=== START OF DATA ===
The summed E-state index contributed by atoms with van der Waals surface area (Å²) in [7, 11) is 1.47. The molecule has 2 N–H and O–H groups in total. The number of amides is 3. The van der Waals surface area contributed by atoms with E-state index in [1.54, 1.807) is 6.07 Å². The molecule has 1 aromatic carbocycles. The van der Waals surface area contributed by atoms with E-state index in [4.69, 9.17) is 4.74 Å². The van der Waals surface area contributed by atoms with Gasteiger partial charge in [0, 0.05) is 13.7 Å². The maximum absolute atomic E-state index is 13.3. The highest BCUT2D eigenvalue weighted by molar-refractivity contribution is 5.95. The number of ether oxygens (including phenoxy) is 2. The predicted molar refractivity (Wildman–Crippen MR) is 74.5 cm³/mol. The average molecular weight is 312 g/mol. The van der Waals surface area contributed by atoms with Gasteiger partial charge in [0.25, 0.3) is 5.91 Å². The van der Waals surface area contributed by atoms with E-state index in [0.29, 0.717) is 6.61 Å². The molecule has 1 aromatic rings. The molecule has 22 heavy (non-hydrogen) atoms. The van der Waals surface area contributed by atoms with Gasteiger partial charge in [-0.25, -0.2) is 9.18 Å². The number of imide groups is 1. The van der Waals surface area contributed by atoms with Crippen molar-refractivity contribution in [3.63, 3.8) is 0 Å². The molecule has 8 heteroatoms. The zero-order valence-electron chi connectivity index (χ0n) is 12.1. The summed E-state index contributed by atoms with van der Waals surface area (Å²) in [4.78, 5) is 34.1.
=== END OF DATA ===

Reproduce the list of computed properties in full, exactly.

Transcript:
The summed E-state index contributed by atoms with van der Waals surface area (Å²) in [7, 11) is 1.47. The molecule has 2 N–H and O–H groups in total. The number of amides is 3. The van der Waals surface area contributed by atoms with E-state index in [1.54, 1.807) is 6.07 Å². The molecule has 1 aromatic carbocycles. The van der Waals surface area contributed by atoms with E-state index in [4.69, 9.17) is 4.74 Å². The van der Waals surface area contributed by atoms with Gasteiger partial charge in [0, 0.05) is 13.7 Å². The maximum absolute atomic E-state index is 13.3. The highest BCUT2D eigenvalue weighted by molar-refractivity contribution is 5.95. The number of ether oxygens (including phenoxy) is 2. The predicted molar refractivity (Wildman–Crippen MR) is 74.5 cm³/mol. The average molecular weight is 312 g/mol. The van der Waals surface area contributed by atoms with Gasteiger partial charge in [0.25, 0.3) is 5.91 Å². The van der Waals surface area contributed by atoms with E-state index in [0.29, 0.717) is 6.61 Å². The molecule has 1 aromatic rings. The molecule has 22 heavy (non-hydrogen) atoms. The van der Waals surface area contributed by atoms with Gasteiger partial charge in [-0.25, -0.2) is 9.18 Å². The number of imide groups is 1. The van der Waals surface area contributed by atoms with Crippen molar-refractivity contribution in [3.63, 3.8) is 0 Å². The molecule has 8 heteroatoms. The zero-order valence-electron chi connectivity index (χ0n) is 12.1. The summed E-state index contributed by atoms with van der Waals surface area (Å²) in [4.78, 5) is 34.1.